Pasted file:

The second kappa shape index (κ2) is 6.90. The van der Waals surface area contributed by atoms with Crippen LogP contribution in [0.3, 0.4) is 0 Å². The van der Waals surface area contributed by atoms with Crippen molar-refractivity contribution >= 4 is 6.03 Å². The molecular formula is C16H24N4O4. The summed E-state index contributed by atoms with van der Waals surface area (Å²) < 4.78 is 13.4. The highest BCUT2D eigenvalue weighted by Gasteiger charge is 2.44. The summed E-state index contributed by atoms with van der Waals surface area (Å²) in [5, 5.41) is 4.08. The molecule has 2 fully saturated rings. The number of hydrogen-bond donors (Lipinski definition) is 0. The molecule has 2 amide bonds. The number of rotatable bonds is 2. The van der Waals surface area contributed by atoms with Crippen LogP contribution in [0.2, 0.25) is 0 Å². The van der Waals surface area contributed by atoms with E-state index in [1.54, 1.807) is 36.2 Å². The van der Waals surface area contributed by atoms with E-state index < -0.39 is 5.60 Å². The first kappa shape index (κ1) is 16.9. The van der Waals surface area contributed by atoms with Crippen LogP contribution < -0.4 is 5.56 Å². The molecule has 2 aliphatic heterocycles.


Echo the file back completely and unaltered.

The second kappa shape index (κ2) is 6.90. The van der Waals surface area contributed by atoms with Crippen LogP contribution in [0.3, 0.4) is 0 Å². The van der Waals surface area contributed by atoms with Crippen molar-refractivity contribution >= 4 is 6.03 Å². The molecular formula is C16H24N4O4. The summed E-state index contributed by atoms with van der Waals surface area (Å²) < 4.78 is 13.4. The highest BCUT2D eigenvalue weighted by Gasteiger charge is 2.44. The summed E-state index contributed by atoms with van der Waals surface area (Å²) in [5, 5.41) is 4.08. The molecule has 2 fully saturated rings. The number of hydrogen-bond donors (Lipinski definition) is 0. The molecule has 2 amide bonds. The number of rotatable bonds is 2. The van der Waals surface area contributed by atoms with Crippen LogP contribution in [0.2, 0.25) is 0 Å². The van der Waals surface area contributed by atoms with E-state index in [1.54, 1.807) is 36.2 Å². The van der Waals surface area contributed by atoms with E-state index < -0.39 is 5.60 Å². The first kappa shape index (κ1) is 16.9. The van der Waals surface area contributed by atoms with Crippen LogP contribution < -0.4 is 5.56 Å². The molecule has 2 aliphatic heterocycles.